My hospital was recently revealed to have the lowest staff morale of any medical facility in the whole National Health Service and therefore, we may safely assume, the entire world. Imagine that.
On the other hand, if you go into an MRI scanning room with keys or coins in your pocket, they will immediately accelerate to fifty miles per hour and ping about the place like machine gun fire. That, surely, is pretty exciting. There are no statistics available on what happens if you take an actual machine gun in, but a couple of years ago a gun rights activist helped his mother into an MRI room in, I think, Brazil, and the magnetic pull was so strong that it caused a concealed firearm he was carrying to discharge through his lower intestine, fatally injuring him. Closer to home, on Level 2 of the East Block of what we now know is the most depressed hospital on the planet, I am shortly to be let loose in our own MRI room. Leaving aside the fact that our MRI room is the most dangerous part of the most depressed hospital on the planet, it sounds like quite a larf. On my first day I’m going to wheel a shopping trolley in and watch it bounce about like a pinball because I’ll still be supernumerary – or, as I shall insist upon being called, ‘superluminary’ – and can’t get in trouble.
The change from being someone whose main function is to get things out of cupboards and, slightly later, put them back again to herding people into the MRI scanner has come about as part of my recent and improbable elevation within the medical world. Crucially, it also gets me onto a science-based career path, away from general healthcare, which means I never have to be a nurse. As discussed in previous entries, you never see a happy nurse – and rightly so, because it is an awful job. Nonetheless, I was surprised to find our entire hospital was so gloomy. Be that as it may, for those of us about to undertake an epic journey to being radiographers, then radiologists, then radionauts, these are giddy times indeed. There’s a lot of training ahead, and it’s possible that our natural lifespans might end before our studies do, but Radiology is one of the few parts of healthcare I want anything to do with, so I am chuffed to be able to progress within it. As I am fond of saying, it’s nice to still have a career in front of you and, no matter how dismal the rest of the hospital may be, I am grateful for the opportunity.
That said, there was a great deal of dicking about beforehand. This mainly concerned taking Functional Skills classes in English and Maths to replace required GCSE certificates which no longer exist. I was supposed to take the Maths exam this morning in fact, but I had to cancel it because I had an online lecture to attend. As it turns out, I subsequently forgot to attend the lecture anyway because, as the UK’s only baseball fan, I was watching the Dodgers beat the Diamondbacks on the opening day of the new season, but still. My new post doesn’t officially start until the end of May, and in the intervening time we’re just being ‘gently felt up’, to borrow a curious metaphor from a fellow student, so it doesn’t really matter.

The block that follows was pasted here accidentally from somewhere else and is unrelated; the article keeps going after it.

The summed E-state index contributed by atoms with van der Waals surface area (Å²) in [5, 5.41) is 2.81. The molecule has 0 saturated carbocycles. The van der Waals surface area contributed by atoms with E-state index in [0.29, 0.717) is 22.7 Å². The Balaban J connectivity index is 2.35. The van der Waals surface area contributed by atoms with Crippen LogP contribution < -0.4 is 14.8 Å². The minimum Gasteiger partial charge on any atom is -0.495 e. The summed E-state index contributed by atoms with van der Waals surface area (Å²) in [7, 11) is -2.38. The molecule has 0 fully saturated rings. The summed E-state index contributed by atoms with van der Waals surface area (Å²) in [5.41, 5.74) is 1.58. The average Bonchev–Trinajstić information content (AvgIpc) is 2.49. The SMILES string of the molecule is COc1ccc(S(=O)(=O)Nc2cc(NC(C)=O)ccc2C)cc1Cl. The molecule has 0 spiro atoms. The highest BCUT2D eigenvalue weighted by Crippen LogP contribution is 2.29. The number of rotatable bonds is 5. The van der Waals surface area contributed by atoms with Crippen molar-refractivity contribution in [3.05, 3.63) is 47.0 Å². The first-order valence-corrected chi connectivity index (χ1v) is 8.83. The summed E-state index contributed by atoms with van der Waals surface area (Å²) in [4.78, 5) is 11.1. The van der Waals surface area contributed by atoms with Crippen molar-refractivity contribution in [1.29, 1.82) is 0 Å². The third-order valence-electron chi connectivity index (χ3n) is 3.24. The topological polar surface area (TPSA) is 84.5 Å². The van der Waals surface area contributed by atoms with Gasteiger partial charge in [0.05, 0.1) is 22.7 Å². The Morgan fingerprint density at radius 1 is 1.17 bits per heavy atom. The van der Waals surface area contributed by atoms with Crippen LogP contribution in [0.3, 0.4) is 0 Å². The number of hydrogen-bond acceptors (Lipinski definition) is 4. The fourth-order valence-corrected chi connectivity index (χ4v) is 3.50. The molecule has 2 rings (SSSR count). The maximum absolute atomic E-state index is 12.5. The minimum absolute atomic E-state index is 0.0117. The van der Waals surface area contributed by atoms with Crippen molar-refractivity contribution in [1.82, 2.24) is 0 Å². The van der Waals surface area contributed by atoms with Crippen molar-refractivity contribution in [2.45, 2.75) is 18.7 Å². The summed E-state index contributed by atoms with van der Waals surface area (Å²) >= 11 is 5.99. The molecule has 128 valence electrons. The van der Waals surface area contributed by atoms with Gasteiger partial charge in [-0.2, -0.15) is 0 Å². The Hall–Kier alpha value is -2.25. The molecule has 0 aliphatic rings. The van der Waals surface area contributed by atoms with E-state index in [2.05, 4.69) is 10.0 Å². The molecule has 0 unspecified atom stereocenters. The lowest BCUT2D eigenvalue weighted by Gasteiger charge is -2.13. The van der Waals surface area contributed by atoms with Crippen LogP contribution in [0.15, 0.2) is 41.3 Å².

I took the English Functional Skills exam last week, and am awaiting the result. Incidentally, ‘Functional Skills’ means that you have proved yourself to have the lowest measurable grasp of the English language, but sitting the exam was stressful nonetheless. As I demonstrated that I knew the plural form of ‘tooth’ was ‘teeth’ and ‘river’ was ‘rivers’, I was aware of how slowly I write with a pen these days. For years, I habitually wrote with a fountain pen because I am a bit of a ponce like that, so perhaps it was because I was wrestling with a biro. Anyway, fingers crossed that I pass.
Touchingly, the fact that I had to do it at all caused outrage among my fellow cannon fodder, whom I shall miss when I become the hip new kid on the MRI block. This is because, equally touchingly, I am seen as something of an academic, largely on account of owning a Kindle and habitually reading things on it, even though I’ve told them it’s an Etch-A-Sketch. Indeed, with the typically direct vernacular of NHS workers in the lower pay bands, one of my colleagues pointed at me during a team meeting and said, ‘It comes to something when a brain box cunt like that has to prove he can read’. Admittedly, there is little in the way of finesse about this remark but I do not often have cause to blush over compliments these days, so I was grateful for the opportunity to do that, too.
Main: My hospital finally gets on the map.
Top: Setting up for some procedure or other.
Lower: These sponges are used to paint iodine on the patient when in theatre, but I also like to use them to signal the patient’s overall well-being to the guys in the control room.